According to the New York Times, less than 15 percent of Wikipedia's hundreds of thousands of contributors are women. And the issue isn't simply that more entries are written by men, but the distinct lack of information on "feminine" topics: a big deal, considering Wikipedia has become a huge source of how people get their information. The Times points out how topics like baseball cards or video games get huge pages, while friendship bracelets, Sex and the City, and female writers get a scant few. 

It's not particularly surprising, when considering how facts and trivia are often considered a male domain. Women, they say, are less confident about putting forth their opinions. And there is definitely a certain kind of lecture-giving, know-it-all type dude I have encountered time and time again who totally seems like the type to add to the online resource. It certainly isn't the only domain men seem to dominate on the Internet- I wonder how many of those angry, anti-feminazi/socialist state rants at the end of any article on feminism or liberals are written by ladies?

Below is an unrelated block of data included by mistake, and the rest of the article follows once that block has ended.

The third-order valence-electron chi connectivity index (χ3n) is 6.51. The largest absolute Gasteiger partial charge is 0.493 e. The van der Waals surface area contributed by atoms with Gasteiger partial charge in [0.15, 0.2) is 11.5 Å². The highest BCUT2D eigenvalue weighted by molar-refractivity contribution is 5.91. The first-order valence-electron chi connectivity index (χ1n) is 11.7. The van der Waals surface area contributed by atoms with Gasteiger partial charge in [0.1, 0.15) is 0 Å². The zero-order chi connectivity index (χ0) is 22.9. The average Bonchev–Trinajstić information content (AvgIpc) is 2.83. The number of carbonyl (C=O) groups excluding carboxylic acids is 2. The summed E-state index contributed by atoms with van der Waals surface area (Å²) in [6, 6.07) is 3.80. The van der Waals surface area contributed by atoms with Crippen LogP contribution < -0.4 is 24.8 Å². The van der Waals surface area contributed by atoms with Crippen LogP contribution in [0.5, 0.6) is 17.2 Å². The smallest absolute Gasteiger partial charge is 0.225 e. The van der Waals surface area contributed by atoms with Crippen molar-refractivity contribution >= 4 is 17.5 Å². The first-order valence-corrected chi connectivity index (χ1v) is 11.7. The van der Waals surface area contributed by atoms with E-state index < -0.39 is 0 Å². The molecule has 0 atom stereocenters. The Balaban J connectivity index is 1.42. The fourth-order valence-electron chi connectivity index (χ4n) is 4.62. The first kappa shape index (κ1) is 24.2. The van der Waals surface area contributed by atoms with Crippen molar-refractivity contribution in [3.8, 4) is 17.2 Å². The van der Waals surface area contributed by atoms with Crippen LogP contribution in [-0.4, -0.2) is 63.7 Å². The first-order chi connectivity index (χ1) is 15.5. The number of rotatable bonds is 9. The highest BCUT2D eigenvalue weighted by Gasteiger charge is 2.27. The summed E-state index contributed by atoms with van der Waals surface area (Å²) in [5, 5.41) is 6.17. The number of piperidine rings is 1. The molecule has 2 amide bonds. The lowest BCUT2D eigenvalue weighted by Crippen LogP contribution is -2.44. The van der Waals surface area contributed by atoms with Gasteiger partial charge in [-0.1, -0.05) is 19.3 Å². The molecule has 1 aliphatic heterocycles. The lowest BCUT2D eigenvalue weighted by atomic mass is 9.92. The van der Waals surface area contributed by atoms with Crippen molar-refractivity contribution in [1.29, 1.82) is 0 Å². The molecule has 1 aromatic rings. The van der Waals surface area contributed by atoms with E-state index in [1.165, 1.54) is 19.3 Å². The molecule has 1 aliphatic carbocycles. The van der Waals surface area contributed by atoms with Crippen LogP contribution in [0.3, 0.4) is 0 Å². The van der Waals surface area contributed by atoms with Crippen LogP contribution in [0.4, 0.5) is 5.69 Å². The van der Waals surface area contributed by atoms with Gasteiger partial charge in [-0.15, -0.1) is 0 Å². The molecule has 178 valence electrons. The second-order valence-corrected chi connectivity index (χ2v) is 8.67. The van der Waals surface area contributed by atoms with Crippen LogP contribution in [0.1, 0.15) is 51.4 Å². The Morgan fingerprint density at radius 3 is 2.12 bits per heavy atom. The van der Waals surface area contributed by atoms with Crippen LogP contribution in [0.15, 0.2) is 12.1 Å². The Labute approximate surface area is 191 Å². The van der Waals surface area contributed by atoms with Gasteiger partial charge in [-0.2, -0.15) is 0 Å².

Most contributors are also in their 20's, and while the Wikipedia model is, in theory, egalitarian, one can imagine the huge groups of people whose voices are not really represented at all- it would be interesting to see the race/class/economic background of contributors. The free-for-all format of the site ultimately means it will reflect aspects of our society, many of which are disparate and clearly unequal. 

Of course, there is a good solution to this one, particular problem: pick a girl-friendly topic on Wikipedia that you know a lot about, and give everyone the benefit of your expertise. 

IMAGE COURTESY luckham.org (Check the site for more awesome, similar photos of ladies and 60's computers) 

Tagged in: Wikipedia, the gender gap, technology   

The opinions expressed on the BUST blog are those of the authors themselves and do not necessarily reflect the position of BUST Magazine or its staff.




blog comments powered by Disqus